# A proof of a property of the Legendre symbol.

My book mentioned the following property of Legendre symbol:

$$\left(\frac{a^2}{p}\right) =1,$$

And it said in the proof That the integer a trivially satisfies the congruence $$x^2 \equiv a^2 \pmod{p}$$; hence, $$\left(\frac{a^2}{p}\right) =1.$$

But I do not understand how "a trivially satisfies the congruence $$x^2 \equiv a^2 \pmod{p}$$", could anyone explain this for me please?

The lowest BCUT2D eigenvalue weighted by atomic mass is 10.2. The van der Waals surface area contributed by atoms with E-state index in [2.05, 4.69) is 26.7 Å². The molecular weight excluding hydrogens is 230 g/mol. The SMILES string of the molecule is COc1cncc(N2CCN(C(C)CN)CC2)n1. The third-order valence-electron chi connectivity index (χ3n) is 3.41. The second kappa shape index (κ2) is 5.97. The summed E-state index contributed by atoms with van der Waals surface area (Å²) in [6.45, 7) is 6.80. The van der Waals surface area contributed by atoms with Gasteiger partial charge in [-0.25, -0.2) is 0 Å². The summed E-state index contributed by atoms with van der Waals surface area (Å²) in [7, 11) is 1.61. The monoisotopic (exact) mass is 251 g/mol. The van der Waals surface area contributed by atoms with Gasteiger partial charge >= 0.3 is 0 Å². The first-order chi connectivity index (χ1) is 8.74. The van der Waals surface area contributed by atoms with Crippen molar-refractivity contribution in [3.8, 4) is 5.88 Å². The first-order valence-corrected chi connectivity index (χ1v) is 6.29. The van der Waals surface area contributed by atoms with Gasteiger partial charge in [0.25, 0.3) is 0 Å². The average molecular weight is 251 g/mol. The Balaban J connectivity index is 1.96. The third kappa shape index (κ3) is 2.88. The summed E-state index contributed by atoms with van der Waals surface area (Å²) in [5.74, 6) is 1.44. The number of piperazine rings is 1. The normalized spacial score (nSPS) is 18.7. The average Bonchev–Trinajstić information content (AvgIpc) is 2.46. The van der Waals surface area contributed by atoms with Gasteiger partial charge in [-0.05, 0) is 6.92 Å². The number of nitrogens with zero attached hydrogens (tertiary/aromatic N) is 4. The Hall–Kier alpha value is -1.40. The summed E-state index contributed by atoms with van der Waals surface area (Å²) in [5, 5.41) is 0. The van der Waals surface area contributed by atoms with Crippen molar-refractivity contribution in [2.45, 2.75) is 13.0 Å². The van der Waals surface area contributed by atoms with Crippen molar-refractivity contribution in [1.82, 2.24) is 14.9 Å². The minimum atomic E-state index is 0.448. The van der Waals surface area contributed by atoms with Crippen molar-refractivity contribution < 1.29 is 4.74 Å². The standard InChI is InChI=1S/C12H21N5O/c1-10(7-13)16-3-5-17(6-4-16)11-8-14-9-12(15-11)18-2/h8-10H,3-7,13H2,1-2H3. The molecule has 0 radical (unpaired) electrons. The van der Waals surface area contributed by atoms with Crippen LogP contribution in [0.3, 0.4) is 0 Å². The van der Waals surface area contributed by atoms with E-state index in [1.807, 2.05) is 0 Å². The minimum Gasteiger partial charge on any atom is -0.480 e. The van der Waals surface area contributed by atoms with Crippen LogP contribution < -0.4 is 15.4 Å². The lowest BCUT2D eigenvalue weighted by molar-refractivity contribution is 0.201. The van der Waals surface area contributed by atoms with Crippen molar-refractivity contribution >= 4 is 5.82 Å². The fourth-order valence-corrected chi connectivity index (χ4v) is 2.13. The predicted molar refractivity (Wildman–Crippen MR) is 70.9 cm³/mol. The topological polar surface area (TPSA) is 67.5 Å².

• All that says is that $a^2\equiv a^2\pmod p$ – lulu Jun 12 at 10:15

$$\left(\dfrac{k}{p}\right)$$
is defined to be $$1$$ if there exists $$x$$ such that $$x^2\equiv k\mod p$$. When $$k=a^2$$, we can choose $$x=a$$ and thus $$x^2\equiv a^2\equiv k\mod p$$; thus by definition the Legendre symbol is 1.
Another argument is, that we have $$\left(\frac{a^2}{p}\right) =\left(\frac{a}{p}\right)^2=(\pm 1)^2=1$$ with $$p\nmid a$$, because the Legendre symbol is multiplicative.